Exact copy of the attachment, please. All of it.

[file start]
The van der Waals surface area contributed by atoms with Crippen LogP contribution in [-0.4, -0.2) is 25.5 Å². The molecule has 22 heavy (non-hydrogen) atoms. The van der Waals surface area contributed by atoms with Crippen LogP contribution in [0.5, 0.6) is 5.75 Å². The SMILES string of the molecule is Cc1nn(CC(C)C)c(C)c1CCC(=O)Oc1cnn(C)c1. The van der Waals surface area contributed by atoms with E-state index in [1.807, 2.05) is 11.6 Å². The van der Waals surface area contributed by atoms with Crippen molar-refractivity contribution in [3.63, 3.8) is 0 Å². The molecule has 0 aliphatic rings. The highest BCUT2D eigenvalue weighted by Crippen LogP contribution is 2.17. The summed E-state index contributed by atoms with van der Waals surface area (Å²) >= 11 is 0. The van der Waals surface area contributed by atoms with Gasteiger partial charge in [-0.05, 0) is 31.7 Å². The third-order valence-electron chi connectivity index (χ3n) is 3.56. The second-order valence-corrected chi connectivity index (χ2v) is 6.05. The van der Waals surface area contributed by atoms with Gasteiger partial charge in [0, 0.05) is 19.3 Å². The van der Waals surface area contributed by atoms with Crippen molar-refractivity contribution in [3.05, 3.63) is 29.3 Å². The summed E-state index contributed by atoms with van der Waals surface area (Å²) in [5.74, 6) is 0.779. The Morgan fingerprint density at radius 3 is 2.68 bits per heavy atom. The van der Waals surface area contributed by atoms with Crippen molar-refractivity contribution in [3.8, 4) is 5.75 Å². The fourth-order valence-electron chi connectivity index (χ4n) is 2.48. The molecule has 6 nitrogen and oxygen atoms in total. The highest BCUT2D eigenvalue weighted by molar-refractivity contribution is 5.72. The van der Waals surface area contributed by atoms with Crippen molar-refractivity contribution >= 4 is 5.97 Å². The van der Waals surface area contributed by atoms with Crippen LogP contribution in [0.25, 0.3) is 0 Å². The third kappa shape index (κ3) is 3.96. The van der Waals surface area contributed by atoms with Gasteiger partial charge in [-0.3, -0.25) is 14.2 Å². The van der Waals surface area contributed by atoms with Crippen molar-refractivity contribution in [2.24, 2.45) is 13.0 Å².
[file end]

The van der Waals surface area contributed by atoms with Crippen LogP contribution in [-0.4, -0.2) is 25.5 Å². The molecule has 22 heavy (non-hydrogen) atoms. The van der Waals surface area contributed by atoms with Crippen LogP contribution in [0.5, 0.6) is 5.75 Å². The SMILES string of the molecule is Cc1nn(CC(C)C)c(C)c1CCC(=O)Oc1cnn(C)c1. The van der Waals surface area contributed by atoms with E-state index in [1.807, 2.05) is 11.6 Å². The van der Waals surface area contributed by atoms with Crippen molar-refractivity contribution in [3.63, 3.8) is 0 Å². The molecule has 0 aliphatic rings. The highest BCUT2D eigenvalue weighted by Crippen LogP contribution is 2.17. The summed E-state index contributed by atoms with van der Waals surface area (Å²) >= 11 is 0. The van der Waals surface area contributed by atoms with Gasteiger partial charge in [-0.05, 0) is 31.7 Å². The third-order valence-electron chi connectivity index (χ3n) is 3.56. The second-order valence-corrected chi connectivity index (χ2v) is 6.05. The van der Waals surface area contributed by atoms with Gasteiger partial charge in [0, 0.05) is 19.3 Å². The van der Waals surface area contributed by atoms with Crippen molar-refractivity contribution in [3.05, 3.63) is 29.3 Å². The summed E-state index contributed by atoms with van der Waals surface area (Å²) in [5.74, 6) is 0.779. The Morgan fingerprint density at radius 3 is 2.68 bits per heavy atom. The van der Waals surface area contributed by atoms with Crippen molar-refractivity contribution in [3.8, 4) is 5.75 Å². The fourth-order valence-electron chi connectivity index (χ4n) is 2.48. The molecule has 6 nitrogen and oxygen atoms in total. The highest BCUT2D eigenvalue weighted by molar-refractivity contribution is 5.72. The van der Waals surface area contributed by atoms with Crippen molar-refractivity contribution >= 4 is 5.97 Å². The van der Waals surface area contributed by atoms with Crippen LogP contribution in [0.25, 0.3) is 0 Å². The third kappa shape index (κ3) is 3.96. The van der Waals surface area contributed by atoms with Gasteiger partial charge in [-0.3, -0.25) is 14.2 Å². The van der Waals surface area contributed by atoms with Crippen molar-refractivity contribution in [2.24, 2.45) is 13.0 Å².